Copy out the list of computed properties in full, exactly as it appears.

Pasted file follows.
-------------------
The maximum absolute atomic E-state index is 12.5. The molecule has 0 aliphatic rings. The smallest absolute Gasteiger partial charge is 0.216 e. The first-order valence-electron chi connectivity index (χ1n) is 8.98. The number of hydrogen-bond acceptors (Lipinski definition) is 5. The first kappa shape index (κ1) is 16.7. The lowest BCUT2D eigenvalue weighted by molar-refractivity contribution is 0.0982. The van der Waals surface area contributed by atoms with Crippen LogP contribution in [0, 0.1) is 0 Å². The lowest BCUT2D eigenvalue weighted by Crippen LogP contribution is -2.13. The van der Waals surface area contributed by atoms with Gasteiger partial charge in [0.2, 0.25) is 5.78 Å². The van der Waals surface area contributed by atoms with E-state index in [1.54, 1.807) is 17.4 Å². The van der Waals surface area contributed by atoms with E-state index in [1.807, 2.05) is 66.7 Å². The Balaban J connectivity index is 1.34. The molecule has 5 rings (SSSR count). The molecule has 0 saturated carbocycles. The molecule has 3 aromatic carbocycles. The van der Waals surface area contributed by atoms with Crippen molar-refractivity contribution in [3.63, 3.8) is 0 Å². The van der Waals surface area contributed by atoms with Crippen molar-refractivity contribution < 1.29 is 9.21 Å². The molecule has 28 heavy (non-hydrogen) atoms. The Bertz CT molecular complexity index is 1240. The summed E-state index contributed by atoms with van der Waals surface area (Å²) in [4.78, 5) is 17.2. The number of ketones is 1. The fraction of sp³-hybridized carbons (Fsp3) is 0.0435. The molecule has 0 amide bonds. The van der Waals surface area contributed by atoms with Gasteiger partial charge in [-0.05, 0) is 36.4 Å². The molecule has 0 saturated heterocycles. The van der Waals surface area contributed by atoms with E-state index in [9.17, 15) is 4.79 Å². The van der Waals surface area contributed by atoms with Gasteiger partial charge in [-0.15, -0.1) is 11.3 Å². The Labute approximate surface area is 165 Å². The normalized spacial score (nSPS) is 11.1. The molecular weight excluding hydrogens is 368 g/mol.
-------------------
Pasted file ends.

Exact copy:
The maximum absolute atomic E-state index is 12.5. The molecule has 0 aliphatic rings. The smallest absolute Gasteiger partial charge is 0.216 e. The first-order valence-electron chi connectivity index (χ1n) is 8.98. The number of hydrogen-bond acceptors (Lipinski definition) is 5. The first kappa shape index (κ1) is 16.7. The lowest BCUT2D eigenvalue weighted by molar-refractivity contribution is 0.0982. The van der Waals surface area contributed by atoms with Crippen LogP contribution in [0, 0.1) is 0 Å². The lowest BCUT2D eigenvalue weighted by Crippen LogP contribution is -2.13. The van der Waals surface area contributed by atoms with Gasteiger partial charge in [0.2, 0.25) is 5.78 Å². The van der Waals surface area contributed by atoms with E-state index in [1.54, 1.807) is 17.4 Å². The van der Waals surface area contributed by atoms with E-state index in [1.807, 2.05) is 66.7 Å². The Balaban J connectivity index is 1.34. The molecule has 5 rings (SSSR count). The molecule has 0 saturated carbocycles. The molecule has 3 aromatic carbocycles. The van der Waals surface area contributed by atoms with Crippen molar-refractivity contribution in [3.63, 3.8) is 0 Å². The van der Waals surface area contributed by atoms with Crippen molar-refractivity contribution < 1.29 is 9.21 Å². The molecule has 28 heavy (non-hydrogen) atoms. The Bertz CT molecular complexity index is 1240. The summed E-state index contributed by atoms with van der Waals surface area (Å²) in [4.78, 5) is 17.2. The number of ketones is 1. The fraction of sp³-hybridized carbons (Fsp3) is 0.0435. The molecule has 0 amide bonds. The van der Waals surface area contributed by atoms with Gasteiger partial charge in [-0.05, 0) is 36.4 Å². The molecule has 0 saturated heterocycles. The van der Waals surface area contributed by atoms with E-state index in [9.17, 15) is 4.79 Å². The van der Waals surface area contributed by atoms with Gasteiger partial charge in [-0.15, -0.1) is 11.3 Å². The Labute approximate surface area is 165 Å². The normalized spacial score (nSPS) is 11.1. The molecular weight excluding hydrogens is 368 g/mol.